Fire TV Stick becomes Amazon’s fastest selling device in the UK
James R | On 16, Apr 2015
Amazon’s Fire TV Stick has become Amazon’s “fastest selling” device ever in the UK, just as the company launches its IMDb-linked service, X-Ray.
The stick connects to TV sets and allows users to connect to the web to stream VOD services such as BBC iPlayer and Netflix. The device is a scaled down version of Amazon’s Fire TV set top box, putting Amazon in direct competition with Roku and Google Chromecast, as the race to turn people’s televisions into smart TV sets heats up.
“We expected Fire TV Stick to be popular, but the customer response has just blown us away,” comments Jorrit Van der Meulen, Vice President, Amazon Devices EU.
“For just £35, Fire TV Stick delivers powerful performance and access to a vast selection of content, apps and games. The phenomenal demand has made Fire TV Stick our fastest-selling device ever in the UK in the first week after going on sale, and we think our customers are going to love it.”
The thumb-sized stick, which plugs into a TV’s HDMI port, boasts a dual-core processor, double the memory of Chromecast, and Amazon-exclusive features, such as Advanced Streaming and Prediction – “ASAP” – which learns what Amazon movies and TV episodes you want to watch and buffers them for playback before you hit play.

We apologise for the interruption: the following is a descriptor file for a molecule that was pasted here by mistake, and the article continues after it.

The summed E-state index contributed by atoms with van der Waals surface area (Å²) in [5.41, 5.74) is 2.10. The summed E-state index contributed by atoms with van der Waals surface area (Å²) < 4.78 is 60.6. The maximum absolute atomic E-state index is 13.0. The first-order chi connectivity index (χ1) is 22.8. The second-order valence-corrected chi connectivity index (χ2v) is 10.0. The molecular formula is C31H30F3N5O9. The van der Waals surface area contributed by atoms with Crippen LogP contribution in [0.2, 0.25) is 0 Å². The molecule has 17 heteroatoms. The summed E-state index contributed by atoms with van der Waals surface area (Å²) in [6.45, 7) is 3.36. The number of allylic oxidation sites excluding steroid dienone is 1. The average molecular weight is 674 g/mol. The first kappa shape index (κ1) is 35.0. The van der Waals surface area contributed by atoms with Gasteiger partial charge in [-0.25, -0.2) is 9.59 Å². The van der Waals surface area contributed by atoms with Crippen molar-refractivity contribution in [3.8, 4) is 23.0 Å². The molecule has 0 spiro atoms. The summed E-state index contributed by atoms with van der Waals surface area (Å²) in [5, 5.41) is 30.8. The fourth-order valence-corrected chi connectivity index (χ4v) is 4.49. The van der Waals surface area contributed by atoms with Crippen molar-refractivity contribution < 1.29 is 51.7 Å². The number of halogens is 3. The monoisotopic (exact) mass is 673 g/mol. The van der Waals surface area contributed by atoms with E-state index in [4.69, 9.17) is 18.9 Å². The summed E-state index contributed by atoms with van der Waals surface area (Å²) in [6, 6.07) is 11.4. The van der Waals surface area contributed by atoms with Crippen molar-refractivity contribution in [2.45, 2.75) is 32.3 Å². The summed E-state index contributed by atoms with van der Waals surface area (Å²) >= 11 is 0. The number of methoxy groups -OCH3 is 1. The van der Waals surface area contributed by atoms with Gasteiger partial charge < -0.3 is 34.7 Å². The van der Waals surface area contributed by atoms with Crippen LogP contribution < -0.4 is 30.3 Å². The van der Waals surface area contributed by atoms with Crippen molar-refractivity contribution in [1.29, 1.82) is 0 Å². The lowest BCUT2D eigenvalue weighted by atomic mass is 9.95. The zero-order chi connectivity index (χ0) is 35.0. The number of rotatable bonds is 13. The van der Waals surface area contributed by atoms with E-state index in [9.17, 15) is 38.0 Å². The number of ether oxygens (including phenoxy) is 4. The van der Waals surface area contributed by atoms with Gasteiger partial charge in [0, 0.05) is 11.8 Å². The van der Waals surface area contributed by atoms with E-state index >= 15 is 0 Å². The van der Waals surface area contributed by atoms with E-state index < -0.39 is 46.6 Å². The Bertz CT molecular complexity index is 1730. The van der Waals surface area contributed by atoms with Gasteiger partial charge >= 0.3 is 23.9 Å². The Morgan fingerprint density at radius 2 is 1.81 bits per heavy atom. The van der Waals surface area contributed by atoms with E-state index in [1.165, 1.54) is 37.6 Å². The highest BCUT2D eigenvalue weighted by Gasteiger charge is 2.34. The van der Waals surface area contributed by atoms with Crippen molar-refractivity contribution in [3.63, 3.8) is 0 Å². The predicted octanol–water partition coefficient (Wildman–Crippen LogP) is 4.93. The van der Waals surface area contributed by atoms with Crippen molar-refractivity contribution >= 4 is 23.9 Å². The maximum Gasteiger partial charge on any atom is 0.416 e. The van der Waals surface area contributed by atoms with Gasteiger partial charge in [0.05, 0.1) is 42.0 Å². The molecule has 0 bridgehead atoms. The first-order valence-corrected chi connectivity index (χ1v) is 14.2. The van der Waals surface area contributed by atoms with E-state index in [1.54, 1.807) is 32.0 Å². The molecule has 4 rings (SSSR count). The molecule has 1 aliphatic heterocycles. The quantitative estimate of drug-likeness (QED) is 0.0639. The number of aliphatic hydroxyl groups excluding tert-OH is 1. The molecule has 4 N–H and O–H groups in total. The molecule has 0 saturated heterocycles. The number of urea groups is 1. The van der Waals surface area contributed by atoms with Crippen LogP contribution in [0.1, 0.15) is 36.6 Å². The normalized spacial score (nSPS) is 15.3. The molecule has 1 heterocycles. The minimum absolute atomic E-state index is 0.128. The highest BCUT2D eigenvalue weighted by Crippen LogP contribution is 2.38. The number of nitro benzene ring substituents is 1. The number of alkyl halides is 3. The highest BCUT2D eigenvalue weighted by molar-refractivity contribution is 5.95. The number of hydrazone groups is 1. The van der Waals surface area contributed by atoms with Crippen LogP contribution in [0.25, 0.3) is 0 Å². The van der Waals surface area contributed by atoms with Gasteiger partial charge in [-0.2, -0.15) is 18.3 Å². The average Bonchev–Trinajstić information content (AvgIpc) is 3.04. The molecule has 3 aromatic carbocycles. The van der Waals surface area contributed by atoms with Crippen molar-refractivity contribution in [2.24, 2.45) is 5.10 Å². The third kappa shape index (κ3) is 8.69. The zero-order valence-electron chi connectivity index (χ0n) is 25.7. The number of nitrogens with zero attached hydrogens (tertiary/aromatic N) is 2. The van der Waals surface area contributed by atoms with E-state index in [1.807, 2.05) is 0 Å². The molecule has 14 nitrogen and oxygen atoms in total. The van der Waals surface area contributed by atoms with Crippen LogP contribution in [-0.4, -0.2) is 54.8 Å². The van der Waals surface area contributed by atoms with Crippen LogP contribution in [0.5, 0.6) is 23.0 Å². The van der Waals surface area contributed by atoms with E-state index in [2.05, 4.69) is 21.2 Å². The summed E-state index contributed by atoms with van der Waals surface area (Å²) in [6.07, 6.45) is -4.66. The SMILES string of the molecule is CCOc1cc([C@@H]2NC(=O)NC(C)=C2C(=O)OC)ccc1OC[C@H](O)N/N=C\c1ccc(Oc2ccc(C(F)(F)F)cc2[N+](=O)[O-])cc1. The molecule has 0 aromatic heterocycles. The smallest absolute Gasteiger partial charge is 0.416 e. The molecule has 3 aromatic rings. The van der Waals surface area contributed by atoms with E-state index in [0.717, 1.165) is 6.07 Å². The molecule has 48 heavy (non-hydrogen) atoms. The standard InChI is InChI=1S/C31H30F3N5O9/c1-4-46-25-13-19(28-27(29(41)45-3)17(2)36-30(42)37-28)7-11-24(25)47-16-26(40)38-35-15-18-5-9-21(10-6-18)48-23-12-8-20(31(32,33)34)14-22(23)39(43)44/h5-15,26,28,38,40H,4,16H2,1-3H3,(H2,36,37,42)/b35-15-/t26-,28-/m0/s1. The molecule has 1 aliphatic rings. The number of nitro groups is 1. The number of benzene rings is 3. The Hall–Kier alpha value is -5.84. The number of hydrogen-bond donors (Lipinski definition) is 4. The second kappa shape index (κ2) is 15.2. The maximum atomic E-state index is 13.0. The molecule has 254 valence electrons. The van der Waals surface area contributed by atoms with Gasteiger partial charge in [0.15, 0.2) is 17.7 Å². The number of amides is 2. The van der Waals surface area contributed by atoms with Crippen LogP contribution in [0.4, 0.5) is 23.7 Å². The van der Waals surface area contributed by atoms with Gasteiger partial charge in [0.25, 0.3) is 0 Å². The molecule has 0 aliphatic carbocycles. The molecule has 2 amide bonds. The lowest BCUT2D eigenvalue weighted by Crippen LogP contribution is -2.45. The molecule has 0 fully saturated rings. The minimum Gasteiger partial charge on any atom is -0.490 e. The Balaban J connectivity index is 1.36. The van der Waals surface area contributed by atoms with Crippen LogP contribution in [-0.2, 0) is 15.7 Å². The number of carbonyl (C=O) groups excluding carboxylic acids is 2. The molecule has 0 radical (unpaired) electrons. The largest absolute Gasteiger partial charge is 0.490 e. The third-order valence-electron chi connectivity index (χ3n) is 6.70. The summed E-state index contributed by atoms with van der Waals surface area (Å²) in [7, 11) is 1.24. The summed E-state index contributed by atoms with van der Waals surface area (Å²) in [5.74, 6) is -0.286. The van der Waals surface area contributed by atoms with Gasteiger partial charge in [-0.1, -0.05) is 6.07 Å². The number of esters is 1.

Fire TV’s line-up includes Prime Instant Video, Netflix, BBC iPlayer, Curzon Home Cinema, STV Player, YouTube and Demand 5, although it does not include NOW, the Sky-owned service, which is available on both rival sticks Chromecast and Roku.
The device begins shipping this week following high demand for pre-orders – Amazon has not confirmed how many units have been purchased – and marks Amazon’s two-pronged approach to the VOD sector: the retailer has already launched its own brand of hardware, including Fire phones and tablets, with the aim of encouraging users to purchase digital media through its pay-per-view store (unlike Netflix, customers can buy shows not available in the subscription catalogue), but is also throwing money at exclusive content, such as TV series Outlander and Vikings, and original shows, such as Transparent and Bosch.
The announcement follows the launch of Amazon’s new feature, “X-Ray”, on both Fire TV boxes and sticks. The feature, which has previously been available on Fire tablets, is powered by IMDb and uses the database’s 180 million data items to search for other movies featuring actors, or find out trivia about TV shows, including the background music playing in a scene.
“We’ve all been there: you’re sitting on the sofa, watching a favourite movie or TV show, and a familiar face enters the scene — but you can’t for the life of you remember who he is, or what other movies he’s been in,” says Peter Larsen, Vice President Amazon Devices.
“X-Ray solves this—it integrates the vast database of IMDb right into the viewing experience, so you can easily see trivia, actor information and soundtrack music behind TV shows and movies.”
The addition of X-Ray, a bit like having a silent DVD commentary on, could prove an interesting future direction for digital media; Blu-rays have previously offered similar picture-in-picture trivia tracks as exclusive features. But would you rather see such features on a streaming device, or more VOD services added?